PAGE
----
I couldn’t find the exact figures for the OFC, but the information on its website and speaking to those who attended suggest it was half the size or smaller than ORFC, despite speeches by the Environment Secretary, the president of the National Farmers’ Union, and founder of the Netherlands’ Farmer Citizen Movement (BBB, BoerBurgerBeweging), a protest party which won big in the country’s regional elections last March.
To me, this shows that people are deeply interested in change and actions that can bring out such change. It also shows that people care about farmers, farming, and our food systems.
I attended sessions on how to ensure farmers can continue to exchange seeds, how a generation of young people have taken to crofting (an old Scottish system of landholding), how to balance parenthood and regenerative agriculture, and what food sovereignty looks like today.
With so many interesting discussions, I wasn’t sure if there would be many attendees for our panel, which featured me, journalists from DeSmog and an expert from IPES-Food. We were talking about how big industry influences food and farming policy.
To my delight and surprise, it was a full house, with some people standing and others watching from the gallery above. Another 180 people joined the live webcast. The attendees were also very engaged and had loads of questions. It was a very heartening experience. I’d take that as a win too.
But Who Speaks For Us?
One of the sessions I attended was organised by the Food, Farming and Countryside Commission (FFCC), which embarked on an ambitious programme 18 months ago to really dig into a narrative being peddled by the UK government and supporters of the status quo: that all people care about when it comes to food is the price.
Is that really the case? Is also it true people don’t want the government to introduce policies on food and farming because that would be akin to living in a “nanny state”? Or are these just excuses for inaction? The FFCC commissioned a qualitative research process, starting in Birmingham and Cambridgeshire, as well as national polling, to find out.
The results are fascinating.
88% of the public want to see British farmers paid fairly
77% of the public said the gov should aspire to have high standards on health and are unwilling to sacrifice those standards to make food cheaper.
75% of the public think that the government is not doing enough to “ensure that everyone can afford healthy food”.
71% of the public want to see farming that supports nature incentivised through subsidies and investment.
67% of the public think the government is not doing enough to protect children from unhealthy food and drinks.
62% of the public think the government is not doing enough to stop farms from releasing animal manure and harmful chemicals into rivers and the sea.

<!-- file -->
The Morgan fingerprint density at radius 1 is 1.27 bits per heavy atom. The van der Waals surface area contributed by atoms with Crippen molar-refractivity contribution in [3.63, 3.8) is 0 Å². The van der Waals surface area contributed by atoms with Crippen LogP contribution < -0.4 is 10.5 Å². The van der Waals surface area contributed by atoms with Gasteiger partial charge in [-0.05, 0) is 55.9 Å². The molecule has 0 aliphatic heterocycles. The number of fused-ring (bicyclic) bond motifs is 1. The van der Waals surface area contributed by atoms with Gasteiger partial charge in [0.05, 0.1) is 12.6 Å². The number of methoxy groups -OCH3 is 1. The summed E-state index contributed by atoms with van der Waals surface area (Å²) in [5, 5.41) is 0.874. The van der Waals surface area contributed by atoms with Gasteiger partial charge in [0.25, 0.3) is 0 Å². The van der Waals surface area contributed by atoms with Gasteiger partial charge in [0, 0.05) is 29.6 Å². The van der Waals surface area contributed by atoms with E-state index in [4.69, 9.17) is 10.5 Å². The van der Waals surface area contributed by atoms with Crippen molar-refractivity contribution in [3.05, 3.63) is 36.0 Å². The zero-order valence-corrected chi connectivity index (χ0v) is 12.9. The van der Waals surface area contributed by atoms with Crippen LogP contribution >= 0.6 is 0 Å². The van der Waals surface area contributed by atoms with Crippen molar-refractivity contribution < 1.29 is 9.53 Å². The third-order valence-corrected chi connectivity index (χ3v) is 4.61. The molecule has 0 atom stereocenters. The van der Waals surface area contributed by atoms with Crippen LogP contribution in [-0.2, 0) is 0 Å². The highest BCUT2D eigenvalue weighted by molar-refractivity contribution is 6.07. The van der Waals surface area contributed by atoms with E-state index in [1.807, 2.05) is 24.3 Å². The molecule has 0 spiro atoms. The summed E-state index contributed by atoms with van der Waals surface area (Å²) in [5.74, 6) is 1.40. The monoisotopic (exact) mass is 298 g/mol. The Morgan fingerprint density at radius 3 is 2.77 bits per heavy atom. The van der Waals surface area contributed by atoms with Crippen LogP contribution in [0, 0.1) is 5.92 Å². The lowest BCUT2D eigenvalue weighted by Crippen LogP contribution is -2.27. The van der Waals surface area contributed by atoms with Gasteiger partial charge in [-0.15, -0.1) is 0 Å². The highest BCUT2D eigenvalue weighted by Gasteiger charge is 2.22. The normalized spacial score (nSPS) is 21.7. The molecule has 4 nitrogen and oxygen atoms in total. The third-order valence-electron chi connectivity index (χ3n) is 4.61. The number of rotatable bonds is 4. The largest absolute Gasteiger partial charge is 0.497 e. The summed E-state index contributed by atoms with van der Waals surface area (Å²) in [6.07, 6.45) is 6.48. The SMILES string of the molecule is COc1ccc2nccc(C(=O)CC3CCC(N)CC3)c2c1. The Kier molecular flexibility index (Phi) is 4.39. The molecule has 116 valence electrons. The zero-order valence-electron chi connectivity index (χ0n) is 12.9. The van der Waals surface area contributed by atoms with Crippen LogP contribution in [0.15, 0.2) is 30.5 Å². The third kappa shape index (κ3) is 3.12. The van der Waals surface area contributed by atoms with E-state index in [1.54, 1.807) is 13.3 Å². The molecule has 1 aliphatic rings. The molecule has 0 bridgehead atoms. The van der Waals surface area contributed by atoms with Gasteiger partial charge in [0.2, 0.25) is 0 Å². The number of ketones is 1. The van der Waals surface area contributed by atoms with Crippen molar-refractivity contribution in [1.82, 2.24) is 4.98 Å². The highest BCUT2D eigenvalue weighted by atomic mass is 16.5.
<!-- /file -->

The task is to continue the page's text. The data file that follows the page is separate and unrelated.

“People want a fairer, greener, healthier food system and are dismayed that more action isn’t being taken to limit harms to health, environment and nature. They challenge the taken-for-granted tropes – like ‘nanny state’ – that get deployed to stop or delay action,” FFCC said in a report on the polling and research findings.
“They understand that the issues are too big, too complex and too interconnected to be resolved by consumers acting alone, because exercising ‘choice’ in a food system as it is currently configured isn’t really a choice at all. They recognise government’s role to set standards and a level playing field for all businesses to be able to operate profitably by doing the right thing.”
“Most importantly, this is consistent across all demographics and political views and in nationwide polling. Food is a unifying topic.”
More details of the polling data here.
The session is worth watching and it’s only 45 mins. Guy Singh-Watson has found a new fan in me!
Calling Presenters - (Critical Research on Industrial Livestock Systems (CRILS)) Network
This one isn’t a journalistic output but a new initiative by two cool folks looking to connect researchers and non-academics (civil society, policymakers, industry actors, and lawyers) who are seeking nuanced narratives around livestock production systems and their roles in a sustainable food system.
They are keen to understand the trade-offs of large-scale, industrial livestock systems (especially in Global South) and to use available evidence to advocate for just and sustainable food systems.
They are organising workshops on 16 and 17 April in London this year. Apply here.
Gaza is Starving - The New Yorker
Horrifying but important read from Isaac Chotiner who interviewed Arif Husain, WFP's chief economist. I've interviewed Arif multiple times and he's not the type to exaggerate.
"I’ve been doing this for the past two decades, and I’ve been to all kinds of conflicts and all kinds of crises. And, for me, this is unprecedented because of, one, the magnitude, the scale, the entire population of a particular place; second, the severity; and, third, the speed at which this is happening, at which this has unfolded, is unprecedented. In my life, I’ve never seen anything like this in terms of severity, in terms of scale, and then in terms of speed."
Agri-spin: How Big Industry Influences Food and Farming Policy - Oxford Real Farming Conference
Our 45-min session on how Big Ag’s powerful PR machine spreads influential narratives to maintain the polluting status quo. I spoke about our investigations on Copa-Cogeca and ELV, DeSmog’s Clare shared the findings of their work on pesticide companies, and IPES-Food’s Emile brought his agricultural science and research expertise.